• Insert size details are here.
    • Blue is for inserts that are smaller than expected.
    • Red is for inserts that are larger than expected.
    • Inter-chromosomal rearrangements are color-coded by chromosome.
  • Pair orientation details are here.
    • Shades of green to blue show structural events of inversions, duplications, and translocations within a chromosome.
  • Insert size and pair orientation. Translocations on the same chromosome follow the color-coding schema for pair orientation, whereas translocations between two chromosomes follow the color-coding schema for insert size. If a read pair has both unexpected orientation and insert-size, the orientation color schema is used.
  • Read strand in pastels, red for positive rightward (5' to 3') DNA strand, blue for negative leftward (reverse-complement) DNA strand, and grey for unpaired mate, mate not mapped, or otherwise unknown status.
  • First-of-pair strand assignment is dependent on RNA transcript directionality and is useful for directional libraries. Displays reads or read pairs in which the forward read is first (F1 or F1R2) in red and reads or read pairs in which the reverse read is first (R1 or R1F2) in blue. Unknown status is in gray.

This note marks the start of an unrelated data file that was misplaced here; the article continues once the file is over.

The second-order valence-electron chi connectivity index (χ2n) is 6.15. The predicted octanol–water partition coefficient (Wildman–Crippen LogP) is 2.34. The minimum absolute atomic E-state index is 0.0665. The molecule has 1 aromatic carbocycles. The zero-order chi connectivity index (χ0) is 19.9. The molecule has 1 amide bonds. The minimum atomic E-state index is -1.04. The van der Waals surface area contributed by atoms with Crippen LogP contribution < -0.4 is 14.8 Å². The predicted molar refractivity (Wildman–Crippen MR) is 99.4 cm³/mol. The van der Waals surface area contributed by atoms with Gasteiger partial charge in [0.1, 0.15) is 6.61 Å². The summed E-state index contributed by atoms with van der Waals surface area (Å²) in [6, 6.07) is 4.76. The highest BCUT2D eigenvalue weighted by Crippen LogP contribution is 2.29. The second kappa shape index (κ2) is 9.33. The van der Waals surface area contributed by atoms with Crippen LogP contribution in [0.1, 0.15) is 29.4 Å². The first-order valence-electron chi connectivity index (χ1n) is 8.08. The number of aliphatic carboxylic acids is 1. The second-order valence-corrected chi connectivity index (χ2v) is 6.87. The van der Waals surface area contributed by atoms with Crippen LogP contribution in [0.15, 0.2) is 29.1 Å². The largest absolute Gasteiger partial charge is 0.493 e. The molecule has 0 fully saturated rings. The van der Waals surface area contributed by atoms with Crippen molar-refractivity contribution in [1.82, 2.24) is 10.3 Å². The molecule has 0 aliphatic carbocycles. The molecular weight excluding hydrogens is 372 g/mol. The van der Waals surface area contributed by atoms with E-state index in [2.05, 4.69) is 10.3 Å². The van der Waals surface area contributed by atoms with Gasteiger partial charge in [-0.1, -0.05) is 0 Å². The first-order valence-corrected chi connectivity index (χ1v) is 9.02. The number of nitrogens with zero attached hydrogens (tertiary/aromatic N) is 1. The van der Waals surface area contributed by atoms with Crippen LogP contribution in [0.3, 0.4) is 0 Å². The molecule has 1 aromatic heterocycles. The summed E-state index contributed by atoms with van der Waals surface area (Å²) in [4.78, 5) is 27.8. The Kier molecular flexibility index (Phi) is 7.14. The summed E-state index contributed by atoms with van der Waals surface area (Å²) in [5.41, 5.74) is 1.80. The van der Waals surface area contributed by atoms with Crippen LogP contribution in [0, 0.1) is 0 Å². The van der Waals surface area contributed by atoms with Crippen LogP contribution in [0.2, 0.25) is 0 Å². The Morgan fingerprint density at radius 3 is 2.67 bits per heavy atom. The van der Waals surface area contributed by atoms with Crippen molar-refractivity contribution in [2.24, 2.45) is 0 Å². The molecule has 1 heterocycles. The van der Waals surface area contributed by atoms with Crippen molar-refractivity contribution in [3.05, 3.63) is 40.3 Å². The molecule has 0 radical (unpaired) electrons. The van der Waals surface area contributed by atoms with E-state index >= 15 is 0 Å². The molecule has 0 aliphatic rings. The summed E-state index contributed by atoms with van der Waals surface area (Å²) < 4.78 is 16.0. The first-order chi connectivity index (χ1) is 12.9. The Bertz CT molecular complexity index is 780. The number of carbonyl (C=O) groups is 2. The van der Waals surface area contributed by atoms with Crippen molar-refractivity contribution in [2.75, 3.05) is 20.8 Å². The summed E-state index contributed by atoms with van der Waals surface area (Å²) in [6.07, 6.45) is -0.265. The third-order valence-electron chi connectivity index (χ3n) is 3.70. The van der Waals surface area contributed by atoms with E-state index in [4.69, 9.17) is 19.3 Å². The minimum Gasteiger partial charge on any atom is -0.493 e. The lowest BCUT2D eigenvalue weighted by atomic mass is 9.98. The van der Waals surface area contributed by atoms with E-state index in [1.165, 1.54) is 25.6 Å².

• For a given transcript, non-directional libraries will show a mix of red and blue reads aligning to the locus.
    • Directional libraries will show reads of one color in the direction matching the transcript orientation.
  • Read group is designated in the SAM format file header section under @RG. E.g., for Illumina reads, RG typically groups reads from a lane.
  • Sample is a tag designated in the SAM format file header section under @RG that specifies sample information. E.g., a sample may by split and run across multiple sequencing lanes represented by different read groups but the same sample tag.
  • Tag allows custom input of a two-letter tag as designated in the SAM format file header section. E.g., CN designates the name of the sequencing center producing the read.
    • The UCSC YC tag is supported for user-defined colored tags in RGB intensities as detailed here.
  • Bisulfite mode with six options: CG, CHH, CHG, HCG, GCH, and WCG. Details are here. The rules for what constitute a mismatch to the reference genome are adjusted to account for the expected C to T (and for the reverse complement G to A) conversions. A red C or G indicates a protected site, such as by methyl modification, while a blue T or A indicates bisulfite conversion of an unprotected site.